Note: Before adding commercial fertilizer, it’s a good idea to have your soil tested. A soil test will show the levels of nutrients present in the soil and will suggest the amounts of each nutrient to add. If plants are not growing well, fertilizing them will help only if a lack of nutrients is the cause of the problem. For example, plants grown in poorly drained soils or in excessive shade will not be helped by an application of fertilizer. If you need to purchase a fertilizer, GCP recommends that you choose an organic, slow-release fertilizer that’s higher in nitrogen than in phosphorus or potassium, like Microlife 6-2-4.
Extreme heat waves
Although the weeds, insects, diseases and critters don’t seem to have any trouble thriving in the high heat of a Texas summer, some vegetable crops struggle to remain productive. Tomatoes, peppers, melons, squash, pumpkins, cucumbers and beans often stop setting new fruit when daytime temperatures are above 95. All you can do at times like this is to add shade cloth and keep plants well watered until temperatures drop. Shade cloth (40 percent) helps to keep the soil a little cooler, which can reduce the need for water. When more favorable conditions return, most plants will resume normal fruit set.
When to harvest
After a plant has produced mature fruit, it quits putting energy into making more flowers and more fruit. If fruit is removed before it fully matures, the plant will try again, producing more fruit. Some plants produce so quickly that they need to be harvested every couple of days, including okra, green beans, cucumbers, summer squash, and tomatoes.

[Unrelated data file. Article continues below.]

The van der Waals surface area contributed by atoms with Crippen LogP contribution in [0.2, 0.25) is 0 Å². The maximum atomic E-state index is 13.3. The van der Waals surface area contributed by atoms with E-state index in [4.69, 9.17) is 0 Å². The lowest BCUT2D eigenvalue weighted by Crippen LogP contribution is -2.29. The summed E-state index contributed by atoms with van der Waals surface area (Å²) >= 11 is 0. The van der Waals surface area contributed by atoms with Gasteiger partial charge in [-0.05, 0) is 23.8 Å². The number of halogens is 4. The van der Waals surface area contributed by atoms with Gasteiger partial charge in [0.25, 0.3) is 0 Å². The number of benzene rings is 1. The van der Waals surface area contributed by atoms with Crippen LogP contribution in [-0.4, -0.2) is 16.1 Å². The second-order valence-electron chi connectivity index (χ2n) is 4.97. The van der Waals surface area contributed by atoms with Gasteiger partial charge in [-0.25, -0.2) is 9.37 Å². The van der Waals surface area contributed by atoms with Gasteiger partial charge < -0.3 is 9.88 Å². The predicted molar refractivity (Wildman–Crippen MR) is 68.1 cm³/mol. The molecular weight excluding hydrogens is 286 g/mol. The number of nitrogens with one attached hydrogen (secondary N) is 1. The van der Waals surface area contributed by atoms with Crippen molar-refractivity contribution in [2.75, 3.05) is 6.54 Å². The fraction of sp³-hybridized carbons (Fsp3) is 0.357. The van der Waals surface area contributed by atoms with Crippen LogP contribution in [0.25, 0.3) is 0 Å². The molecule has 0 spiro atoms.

Spring veggies from A-maranth) to Z-ucchini)
Corn: Corn is wind-pollinated, so plant in blocks, not rows, so that the wind can spread pollen from the tassels to the silks. A 4×4 foot planting block usually works fine. Sweet corn plants are heavy feeders, so plan to add slow-release fertilizer as soon as the tassels begin to form. When silks turn brown, ears are usually ready to harvest. To protect against corn worms, after silks emerge, try closing the end of husks so the worms can’t crawl in. Use stretchy landscape tape or rubber bands.
Cucumbers: Cucumbers like warm soil, so don’t rush to plant seeds too early. Mounding the seed planting area helps to raise the temperature and improve germination. Most varieties require pollination to produce fruit. The exception are the parthenocarpic (seedless) varieties. Bush type cucumbers take up less space, but they also produce fewer cucumbers. Vining types do well in small space gardens when grown on trellises. Cucumbers produce best when soil is consistently moist, a hard thing to accomplish in the searing heat of a Texas summer. By mid to late summer your plants may benefit from shade cloth. Or after they stop producing, just keep the plants alive until October, when the milder weather will spur them to start blooming and producing again.